Etymology
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astro- 
element active in English word formation from mid-18c. and meaning "star or celestial body; outer space," from Greek astro-, stem and combining form of astron "star," which is related to aster "star," from PIE root *ster- (2) "star." In ancient Greek, aster typically was "a star" and astron mostly in plural, "the stars." In singular it mostly meant "Sirius" (the brightest star).
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-some (2)
suffix added to numerals meaning "a group of (that number)," as in twosome, from pronoun use of Old English sum "some" (see some). Originally a separate word used with the genitive plural (as in sixa sum "six-some"); the inflection disappeared in Middle English and the pronoun was absorbed. Use of some with a number meaning "approximately" also was in Old English.
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-al (3)
word-forming element in chemistry to indicate "presence of an aldehyde group" (from aldehyde). The suffix also is commonly used in forming the names of drugs, often narcotics (such as barbital), a tendency that apparently began in German and might have been suggested by chloral (n.).
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-ling 
diminutive word-forming element, early 14c., from Old English -ling a nominal suffix (not originally diminutive), from Proto-Germanic *-linga-; attested in historical Germanic languages as a simple suffix, but probably representing a fusion of two suffixes: 1. that represented by English -el (1), as in thimble, handle; and 2. -ing, suffix indicating "person or thing of a specific kind or origin;" in masculine nouns also "son of" (as in farthing, atheling, Old English horing "adulterer, fornicator"), from PIE *-(i)ko- (see -ic).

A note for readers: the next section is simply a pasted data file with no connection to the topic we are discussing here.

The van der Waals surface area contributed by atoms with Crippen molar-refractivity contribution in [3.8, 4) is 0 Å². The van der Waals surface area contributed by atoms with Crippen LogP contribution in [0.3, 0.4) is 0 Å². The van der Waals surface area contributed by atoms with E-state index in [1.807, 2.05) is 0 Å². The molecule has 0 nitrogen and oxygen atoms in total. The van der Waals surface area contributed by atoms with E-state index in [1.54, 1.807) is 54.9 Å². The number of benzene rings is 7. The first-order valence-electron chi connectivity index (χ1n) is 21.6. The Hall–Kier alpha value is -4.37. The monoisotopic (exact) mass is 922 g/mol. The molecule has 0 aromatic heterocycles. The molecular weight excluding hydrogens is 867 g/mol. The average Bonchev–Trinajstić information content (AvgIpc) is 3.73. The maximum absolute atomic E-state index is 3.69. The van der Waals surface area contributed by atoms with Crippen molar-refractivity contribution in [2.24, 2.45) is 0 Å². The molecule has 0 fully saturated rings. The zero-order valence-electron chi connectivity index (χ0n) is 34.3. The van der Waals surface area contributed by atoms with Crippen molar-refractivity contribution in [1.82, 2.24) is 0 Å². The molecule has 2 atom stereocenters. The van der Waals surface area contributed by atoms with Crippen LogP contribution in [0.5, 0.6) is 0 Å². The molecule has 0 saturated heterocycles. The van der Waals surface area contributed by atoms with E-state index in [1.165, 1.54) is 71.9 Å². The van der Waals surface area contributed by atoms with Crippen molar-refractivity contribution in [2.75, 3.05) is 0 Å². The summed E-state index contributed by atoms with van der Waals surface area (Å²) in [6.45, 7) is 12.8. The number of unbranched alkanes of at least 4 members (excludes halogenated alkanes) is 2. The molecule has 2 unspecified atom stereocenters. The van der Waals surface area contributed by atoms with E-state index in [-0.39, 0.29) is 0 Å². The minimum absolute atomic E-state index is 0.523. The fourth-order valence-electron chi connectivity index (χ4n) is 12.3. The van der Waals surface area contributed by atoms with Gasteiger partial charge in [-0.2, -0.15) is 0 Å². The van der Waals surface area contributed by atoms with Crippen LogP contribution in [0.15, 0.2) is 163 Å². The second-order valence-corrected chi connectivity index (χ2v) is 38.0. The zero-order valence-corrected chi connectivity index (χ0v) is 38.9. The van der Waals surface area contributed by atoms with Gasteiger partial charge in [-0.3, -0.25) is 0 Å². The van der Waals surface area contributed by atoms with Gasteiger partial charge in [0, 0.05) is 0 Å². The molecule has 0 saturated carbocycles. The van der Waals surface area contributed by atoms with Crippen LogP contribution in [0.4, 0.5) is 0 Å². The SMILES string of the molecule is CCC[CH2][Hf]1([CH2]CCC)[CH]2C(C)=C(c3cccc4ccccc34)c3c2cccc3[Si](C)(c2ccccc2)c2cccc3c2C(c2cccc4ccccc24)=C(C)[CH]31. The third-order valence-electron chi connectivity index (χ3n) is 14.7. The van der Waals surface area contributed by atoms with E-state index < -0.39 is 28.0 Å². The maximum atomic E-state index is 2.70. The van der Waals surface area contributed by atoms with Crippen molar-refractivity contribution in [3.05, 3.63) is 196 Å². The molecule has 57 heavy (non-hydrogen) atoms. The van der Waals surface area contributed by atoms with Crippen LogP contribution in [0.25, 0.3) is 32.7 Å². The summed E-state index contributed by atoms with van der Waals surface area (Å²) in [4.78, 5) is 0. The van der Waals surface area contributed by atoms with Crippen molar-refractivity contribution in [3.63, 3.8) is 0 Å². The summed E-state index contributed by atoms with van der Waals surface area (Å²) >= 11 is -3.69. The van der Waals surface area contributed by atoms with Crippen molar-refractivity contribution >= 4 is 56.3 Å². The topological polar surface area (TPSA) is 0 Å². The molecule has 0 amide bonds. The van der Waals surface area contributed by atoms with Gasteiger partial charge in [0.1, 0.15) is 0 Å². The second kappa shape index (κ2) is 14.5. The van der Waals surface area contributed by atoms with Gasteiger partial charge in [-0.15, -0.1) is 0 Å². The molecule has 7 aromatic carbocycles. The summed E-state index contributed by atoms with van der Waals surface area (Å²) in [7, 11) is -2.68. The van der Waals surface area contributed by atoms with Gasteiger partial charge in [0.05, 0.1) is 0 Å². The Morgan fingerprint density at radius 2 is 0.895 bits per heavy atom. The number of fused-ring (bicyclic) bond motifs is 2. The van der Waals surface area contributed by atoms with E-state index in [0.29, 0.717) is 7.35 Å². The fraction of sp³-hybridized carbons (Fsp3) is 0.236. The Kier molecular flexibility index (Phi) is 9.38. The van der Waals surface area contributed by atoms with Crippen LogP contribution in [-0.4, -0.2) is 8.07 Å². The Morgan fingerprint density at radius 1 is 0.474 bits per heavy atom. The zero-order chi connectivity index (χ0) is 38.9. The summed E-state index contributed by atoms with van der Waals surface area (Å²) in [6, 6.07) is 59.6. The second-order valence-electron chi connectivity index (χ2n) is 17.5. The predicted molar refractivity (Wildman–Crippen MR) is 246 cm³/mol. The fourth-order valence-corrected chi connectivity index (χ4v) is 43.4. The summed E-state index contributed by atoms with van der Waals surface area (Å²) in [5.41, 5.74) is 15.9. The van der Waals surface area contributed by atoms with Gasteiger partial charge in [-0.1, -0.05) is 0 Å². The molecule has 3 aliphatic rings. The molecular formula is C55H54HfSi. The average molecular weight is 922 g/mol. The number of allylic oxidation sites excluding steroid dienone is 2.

Both these suffixes had occasional diminutive force, but this was only slightly evident in Old English -ling and its equivalents in Germanic languages except Norse, where it commonly was used as a diminutive suffix, especially in words designating the young of animals (such as gæslingr "gosling"). Thus it is possible that the diminutive use that developed in Middle English is from Old Norse.
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-a (2)
nominative neuter plural ending of certain nouns and adjectives in Latin and Greek that have been adopted into English (phenomena, data, media, criteria, etc.). It also is common in biology in Modern Latin formations of class names (Mammalia, Reptilia, Crustacea).
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-ol 
word-forming element in chemistry, variously representing alcohol, phenol, or in some cases Latin oleum "oil" (see oil (n.)).
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-oon 

spelling conventional in 15c.-17c. English to add emphasis to borrowed French nouns ending in stressed -on; also used to represent Italian -one, Spanish -ón; all from Latin -onem. Used in rare cases to form English words, such as spittoon, octoroon.

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-sis 
suffix in Greek-derived nouns denoting action, process, state, condition, from Greek -sis, which is identical in meaning with Latin -entia, English -ing (1).
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-re 

word-ending that sometimes distinguish British from American English. In the U.S., the change from -re to -er (to match pronunciation) in words such as fibre, centre, theatre began in late 18c. and became standard there over the next 25 years at the urging of Noah Webster (the 1804 edition of his speller, and especially his 1806 dictionary). The -re spelling, like -our, however, had the authority of Johnson's dictionary behind it and was unmoved in Britain, where it came to be a point of national pride, contra the Yankees.

Despite Webster's efforts, -re was retained in words with -c- or -g- (such as ogre, acre, the latter of which Webster insisted to the end of his days ought to be aker, and it was so printed in editions of the dictionary during his lifetime). The -re spelling generally is more justified by conservative etymology, based on French antecedents. It is met today in the U.S. only in Theatre as an element in the proper names of entertainment showplaces, where it is perhaps felt to inspire a perception of bon ton.

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-itis 
word-forming element in medicine denoting "diseases characterized by inflammation" (of the specified part), Modern Latin, from Greek -itis, feminine of adjectival suffix -ites "pertaining to." Feminine because it was used with an implied nosos "disease," a feminine noun; especially in arthritis (nosos) "(disease) of the joints." Arthritis (16c.) was one of the earliest appearances of the suffix in English and from it the suffix was abstracted in other uses.
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